Sat. Apr 13th, 2024

Popular over-the-counter allergy pills might not do anything for congestion, FDA says


MEMPHIS, Tenn. – You may want to think twice before reaching for an over-the-counter cold or allergy pill if you are feeling congested.

The Food and Drug Administration (FDA) panel said that the leading decongestant used by millions of Americans looking for relief from a stuffy nose is no better than a dummy pill.

The ingredient in question is called phenylephrine.

It is found in a number of popular drugs and has been sold in various forms for more than 75 years.

But this new evidence suggests when it’s taken orally, it doesn’t actually work.

“It’s not surprising. We’ve somewhat known that it’s not very effective,” Steve Hadley, the owner of Kirby Whitten Pharmacy in Bartlett said.

“We need to go with what’s effective, and if you’re not getting effectiveness out of it, then there’s no reason to waste your money and buy it,” he said.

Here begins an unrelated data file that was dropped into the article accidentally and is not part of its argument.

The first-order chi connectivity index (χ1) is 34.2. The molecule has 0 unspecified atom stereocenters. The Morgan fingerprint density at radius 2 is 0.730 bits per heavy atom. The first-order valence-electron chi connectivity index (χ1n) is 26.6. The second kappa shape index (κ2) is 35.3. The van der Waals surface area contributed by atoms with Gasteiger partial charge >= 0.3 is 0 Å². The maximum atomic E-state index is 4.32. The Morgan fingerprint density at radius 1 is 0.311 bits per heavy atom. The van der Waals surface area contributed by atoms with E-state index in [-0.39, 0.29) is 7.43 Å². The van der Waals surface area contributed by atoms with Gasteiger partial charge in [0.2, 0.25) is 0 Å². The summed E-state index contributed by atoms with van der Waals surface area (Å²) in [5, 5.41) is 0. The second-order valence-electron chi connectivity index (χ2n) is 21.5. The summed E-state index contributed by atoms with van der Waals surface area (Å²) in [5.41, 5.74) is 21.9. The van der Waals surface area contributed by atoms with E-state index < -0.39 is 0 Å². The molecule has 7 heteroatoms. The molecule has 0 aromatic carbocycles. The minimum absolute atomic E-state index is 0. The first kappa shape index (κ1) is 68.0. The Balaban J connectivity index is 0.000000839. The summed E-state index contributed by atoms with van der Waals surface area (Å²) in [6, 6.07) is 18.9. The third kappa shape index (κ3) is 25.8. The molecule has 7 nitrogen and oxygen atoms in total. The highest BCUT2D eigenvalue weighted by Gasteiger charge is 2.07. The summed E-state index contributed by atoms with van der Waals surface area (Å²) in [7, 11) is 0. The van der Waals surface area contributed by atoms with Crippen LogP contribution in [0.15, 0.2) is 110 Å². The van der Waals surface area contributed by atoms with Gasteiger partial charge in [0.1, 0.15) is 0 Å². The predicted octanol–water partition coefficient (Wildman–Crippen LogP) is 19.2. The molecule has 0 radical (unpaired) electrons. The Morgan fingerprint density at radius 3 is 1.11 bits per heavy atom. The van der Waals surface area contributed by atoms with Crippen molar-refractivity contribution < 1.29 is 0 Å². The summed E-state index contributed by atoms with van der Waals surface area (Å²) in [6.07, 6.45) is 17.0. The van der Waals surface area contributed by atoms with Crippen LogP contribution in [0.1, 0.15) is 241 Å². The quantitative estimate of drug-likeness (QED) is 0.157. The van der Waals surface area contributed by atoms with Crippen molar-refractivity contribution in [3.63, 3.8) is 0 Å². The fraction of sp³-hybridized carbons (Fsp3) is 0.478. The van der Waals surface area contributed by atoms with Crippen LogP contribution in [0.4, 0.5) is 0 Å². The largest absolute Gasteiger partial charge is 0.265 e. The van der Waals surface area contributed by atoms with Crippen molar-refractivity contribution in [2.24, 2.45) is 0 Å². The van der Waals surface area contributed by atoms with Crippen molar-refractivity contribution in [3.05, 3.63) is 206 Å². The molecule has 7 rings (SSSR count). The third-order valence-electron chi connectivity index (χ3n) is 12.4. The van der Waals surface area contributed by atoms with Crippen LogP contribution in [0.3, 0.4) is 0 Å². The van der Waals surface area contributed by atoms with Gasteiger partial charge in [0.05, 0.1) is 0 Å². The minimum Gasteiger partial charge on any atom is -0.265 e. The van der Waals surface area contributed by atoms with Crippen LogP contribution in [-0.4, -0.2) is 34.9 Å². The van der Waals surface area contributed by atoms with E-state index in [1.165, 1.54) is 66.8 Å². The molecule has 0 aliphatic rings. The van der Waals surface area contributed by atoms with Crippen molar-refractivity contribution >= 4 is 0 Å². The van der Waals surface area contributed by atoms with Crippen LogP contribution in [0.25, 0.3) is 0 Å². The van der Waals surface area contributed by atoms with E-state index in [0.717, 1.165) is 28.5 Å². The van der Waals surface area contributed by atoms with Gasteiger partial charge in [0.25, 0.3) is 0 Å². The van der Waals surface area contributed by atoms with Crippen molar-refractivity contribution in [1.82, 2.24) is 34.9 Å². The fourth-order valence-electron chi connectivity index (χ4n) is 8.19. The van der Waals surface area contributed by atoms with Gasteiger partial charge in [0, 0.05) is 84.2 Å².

Phenylephrine is found in popular versions of Sudafed, Dayquil and other medications stocked on store shelves.

It was originally thought to relieve congestion by reducing the swelling of blood vessels in the nasal passages.

But new evidence suggests when it’s taken orally, only a very small amount of the drug actually reaches the nose to relieve congestion.

The FDA’s panel’s vote means that companies that sell the drug could be forced to pull the products or reformulate them into more effective versions.

“None of these medicines actually cure your cold. They don’t help you get better more quickly. They simply help you manage the symptoms,” Dr. Sandy Arnold, the division chief of pediatric diseases at Le Bonheur Children’s Hospital said.

Although there are some phenylephrine products that say they are formulated for children, Dr. Arnold said they may not be safe for young children.

“There have been serious adverse events, paradoxical reactions where children can get into real trouble taking these medications,” she said. “So, for many, many years, pediatricians have recommended against their use for young children.”

There are more effective decongestants with pseudoephedrine, but those medicines are kept behind pharmacy counters for safety reasons.

You just have to ask for them and may be required to sign for them.

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